Hefty 8% Eskom tariff hike still possible - economist | Fin24
  • SA Revenue Service

    The tax agency says a unit that tackles illicit financial flows has recovered R2.6bn since April 2019.

  • Eskom

    The power utility has brought back a former manager to head up its Kusile construction.

  • Zimbabwe

    The country has turned to UAE in hopes of selling a stake in its national oil company.


Hefty 8% Eskom tariff hike still possible - economist

Aug 17 2016 20:15
Carin Smith

Cape Town - A hefty 8% electricity tariff increase for the next fiscal year is still possible, though risks now look a little more balanced, emerging markets economist Peter Attard Montalto of Nomura said on Wednesday.

In his view, it seems highly unlikely - logistically and legally near impossible - to adjust Eskom's electricity tariffs for this current fiscal year and next year’s tariff will likely be a complex mix.

He reacted to a court order instructing energy regulator Nersa to review its decision to allow Eskom to recoup unforeseen expenses through higher electricity tariffs. This will put Eskom under even more tariff stress, according to Montalto.

On Tuesday the North Gauteng High Court set aside Nersa’s decision on Eskom's 2016 tariff uplift from its regulatory clearing account (RCA) application that was submitted at the end of last year. The case was brought by a group of Eastern Cape businesses against Eskom, Nersa and others.

The court said judging price applications isn’t part of its competency and sent the decision back to the regulator.

The court ruling setting aside a portion of the 9.4% electricity tariff increase is a big win for businesses and consumers, according to the Nelson Mandela Bay Business Chamber, which was one of the applicants.

In a statement issued on Wednesday evening, Eskom said it awaits a decision by Nersa on the way forward regarding the court judgment.

"It is important to note that the court has ruled that the revenue allowed for the 2016/2017 tariff will remain in force as well as the direct tariff to the customers and the tariff to municipalities,” Eskom pointed out.

Eskom said it is still studying the court judgment and its implications on its business. Nersa has indicated that it would announce its position on the matter in due course.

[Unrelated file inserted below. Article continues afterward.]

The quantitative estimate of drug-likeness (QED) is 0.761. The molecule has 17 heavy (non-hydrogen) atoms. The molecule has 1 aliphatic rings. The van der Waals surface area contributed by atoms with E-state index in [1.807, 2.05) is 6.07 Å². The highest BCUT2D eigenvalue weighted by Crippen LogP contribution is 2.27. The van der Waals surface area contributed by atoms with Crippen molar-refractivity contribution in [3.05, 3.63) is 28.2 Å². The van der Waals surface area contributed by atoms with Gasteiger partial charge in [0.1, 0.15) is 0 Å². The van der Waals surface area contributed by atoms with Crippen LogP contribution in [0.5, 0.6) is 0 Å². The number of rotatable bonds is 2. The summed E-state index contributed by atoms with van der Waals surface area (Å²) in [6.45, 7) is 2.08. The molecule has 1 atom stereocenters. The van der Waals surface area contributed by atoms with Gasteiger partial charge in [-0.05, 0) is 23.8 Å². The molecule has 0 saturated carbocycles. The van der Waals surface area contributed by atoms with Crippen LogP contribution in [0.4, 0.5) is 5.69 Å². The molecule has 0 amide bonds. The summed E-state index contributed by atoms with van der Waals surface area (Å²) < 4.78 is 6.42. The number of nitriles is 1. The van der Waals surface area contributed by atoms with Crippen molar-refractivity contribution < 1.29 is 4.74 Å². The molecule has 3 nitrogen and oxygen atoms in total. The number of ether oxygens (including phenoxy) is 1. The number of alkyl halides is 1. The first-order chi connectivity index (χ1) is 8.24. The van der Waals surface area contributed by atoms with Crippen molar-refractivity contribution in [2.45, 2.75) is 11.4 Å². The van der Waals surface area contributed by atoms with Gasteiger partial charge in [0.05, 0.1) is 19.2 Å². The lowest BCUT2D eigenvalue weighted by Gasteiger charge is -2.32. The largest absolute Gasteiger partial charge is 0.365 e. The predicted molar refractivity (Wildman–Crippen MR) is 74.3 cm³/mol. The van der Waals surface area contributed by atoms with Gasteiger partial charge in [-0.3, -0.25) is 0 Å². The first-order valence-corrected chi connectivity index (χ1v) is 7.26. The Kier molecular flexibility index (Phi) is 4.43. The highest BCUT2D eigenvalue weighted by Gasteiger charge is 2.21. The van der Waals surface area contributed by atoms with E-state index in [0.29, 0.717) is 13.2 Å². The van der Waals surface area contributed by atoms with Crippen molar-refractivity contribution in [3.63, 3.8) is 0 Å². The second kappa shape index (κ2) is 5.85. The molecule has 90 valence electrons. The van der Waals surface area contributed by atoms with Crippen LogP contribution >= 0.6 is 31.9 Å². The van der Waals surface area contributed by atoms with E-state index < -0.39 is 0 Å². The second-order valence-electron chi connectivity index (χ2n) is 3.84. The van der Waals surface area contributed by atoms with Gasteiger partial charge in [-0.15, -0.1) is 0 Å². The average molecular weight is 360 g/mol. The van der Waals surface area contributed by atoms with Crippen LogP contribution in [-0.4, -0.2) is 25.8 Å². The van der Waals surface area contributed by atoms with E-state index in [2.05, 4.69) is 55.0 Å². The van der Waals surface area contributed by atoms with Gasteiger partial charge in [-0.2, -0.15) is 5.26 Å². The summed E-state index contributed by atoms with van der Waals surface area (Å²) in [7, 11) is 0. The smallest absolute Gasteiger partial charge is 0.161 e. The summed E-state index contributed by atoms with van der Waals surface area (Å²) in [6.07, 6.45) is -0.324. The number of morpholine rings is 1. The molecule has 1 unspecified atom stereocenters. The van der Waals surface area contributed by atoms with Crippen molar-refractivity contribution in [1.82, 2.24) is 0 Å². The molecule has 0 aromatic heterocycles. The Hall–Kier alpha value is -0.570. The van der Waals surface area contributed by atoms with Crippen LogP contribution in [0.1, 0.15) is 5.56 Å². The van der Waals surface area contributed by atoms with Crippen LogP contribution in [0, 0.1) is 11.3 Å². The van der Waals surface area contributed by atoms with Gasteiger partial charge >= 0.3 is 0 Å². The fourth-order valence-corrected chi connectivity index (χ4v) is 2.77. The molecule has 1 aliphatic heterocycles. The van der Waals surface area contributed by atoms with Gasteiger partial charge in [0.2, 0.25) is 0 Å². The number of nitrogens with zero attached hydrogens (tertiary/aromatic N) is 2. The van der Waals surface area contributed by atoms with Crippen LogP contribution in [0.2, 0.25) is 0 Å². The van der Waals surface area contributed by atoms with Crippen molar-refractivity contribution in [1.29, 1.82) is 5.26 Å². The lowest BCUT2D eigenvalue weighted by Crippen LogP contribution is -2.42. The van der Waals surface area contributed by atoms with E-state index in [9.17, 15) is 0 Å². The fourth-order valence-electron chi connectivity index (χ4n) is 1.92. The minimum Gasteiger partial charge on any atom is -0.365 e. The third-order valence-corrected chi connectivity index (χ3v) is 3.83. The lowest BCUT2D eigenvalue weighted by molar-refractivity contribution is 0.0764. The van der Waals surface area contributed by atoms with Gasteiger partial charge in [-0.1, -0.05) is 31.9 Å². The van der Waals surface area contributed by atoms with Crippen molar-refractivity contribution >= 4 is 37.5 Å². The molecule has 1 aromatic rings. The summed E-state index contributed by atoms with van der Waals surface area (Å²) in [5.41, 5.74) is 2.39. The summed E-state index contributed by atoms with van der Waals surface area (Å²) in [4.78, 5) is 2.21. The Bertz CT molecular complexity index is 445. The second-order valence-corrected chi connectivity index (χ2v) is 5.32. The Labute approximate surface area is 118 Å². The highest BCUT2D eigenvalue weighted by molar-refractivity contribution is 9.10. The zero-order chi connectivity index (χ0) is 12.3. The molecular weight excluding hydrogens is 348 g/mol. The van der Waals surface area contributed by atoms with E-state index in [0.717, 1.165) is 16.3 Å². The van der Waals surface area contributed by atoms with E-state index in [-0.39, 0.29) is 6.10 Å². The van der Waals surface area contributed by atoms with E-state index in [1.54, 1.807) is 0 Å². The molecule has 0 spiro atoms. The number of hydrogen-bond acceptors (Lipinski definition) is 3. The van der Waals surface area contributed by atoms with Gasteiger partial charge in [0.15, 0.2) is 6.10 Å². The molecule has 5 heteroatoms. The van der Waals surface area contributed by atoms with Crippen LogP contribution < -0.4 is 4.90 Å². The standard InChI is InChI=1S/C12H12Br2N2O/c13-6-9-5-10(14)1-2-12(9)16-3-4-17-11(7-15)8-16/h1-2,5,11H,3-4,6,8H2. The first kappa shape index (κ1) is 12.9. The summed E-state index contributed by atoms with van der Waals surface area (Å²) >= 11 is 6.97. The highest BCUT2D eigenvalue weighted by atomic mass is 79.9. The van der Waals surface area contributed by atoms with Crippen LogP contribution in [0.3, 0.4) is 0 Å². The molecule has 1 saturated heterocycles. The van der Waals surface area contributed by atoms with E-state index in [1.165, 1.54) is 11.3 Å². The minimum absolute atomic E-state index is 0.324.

READ: Eskom tariff ruling a massive win - chamber

Montalto thinks, in reality, a reassessment by Nersa is unlikely to remove the whole award, but could lower it slightly.

"What stands out in the judgment is its use of terms like 'irrational' and 'unlawful' to describe the behaviour of both Nersa and Eskom. The case ultimately centred on technicalities in the RCA application process and calculation formula for IPP costs," explained Montalto.

"The nub of the issue, however, was that it was 'unfair and unjust' for Eskom’s inefficiencies - which caused income levels to drop as they had to buy back energy from heavy industrial users - to lead to high tariffs."

Eskom was also criticised for filing incorrect paperwork and not filing the accounts needed by law.

"Some question mark, therefore, must hang over Eskom's ability to get the tariff increases it needs and legally can get, especially as it now moves towards submission of its multi-year price determination (MYPD-IV) tariff framework structure along with two more years of RCA applications," said Montalto.

"Nersa has now been asked to re-examine this RCA tariff increase. In the meantime, there are likely to be numerous appeals by both Eskom and Nersa."

READ: Eskom yields jump as court seeks SA power-price review

As for next year’s tariff, Montalto thinks it will likely be a complex mix of new regulatory clearing account (RCA) applications, a base MYPD-III income level and then an adjustment (payback) for too large a tariff increase in the financial year 2016/2017.

"Next year’s tariff would have to account for the uplift of the 2016/2017 tariff to 9.4% when the underlying 3.5% MYPD-III tariff increased. This would mean, if the total RCA were rejected by Nersa, there could end up being a 5.4% odd tariff cut next year," said Montalto.

"Eskom’s balance sheet is now slightly more healthy given such weak domestic demand (on non-cost-reflective tariffs) allowing bigger exports on cost-reflective tariffs. However, last year it still made only a R4.6bn profit and would have to slow the investment and new build programmes as well as issue more debt in the domestic market."

Montalto still sees no major risk to credit in the short term.

"However, greater issuance on a lower tariff increase for next fiscal year will accelerate the issue of guarantees around Eskom’s domestic MTN programme as well as unresolved issues like the inability to get an FX guarantee for a Eurobond issuance," he said.

On Wednesday the Organisation Undoing Tax Abuse (Outa) congratulated the Nelson Mandela Bay Business Chambers and others with their successful court application.

Outa indicated that it will be engaging with various experts to assess the viability of launching a class action against Eskom on behalf of the public to recoup the amounts unlawfully charged.

ALSO READ: Eskom can cut off your power, but must be fair - Madonsela

Read Fin24's top stories trending on Twitter:

nersa  |  eskom  |  energy  |  electricity tariffs


Company Snapshot

Voting Booth

How concerned are you about ransomware attacks?

Previous results · Suggest a vote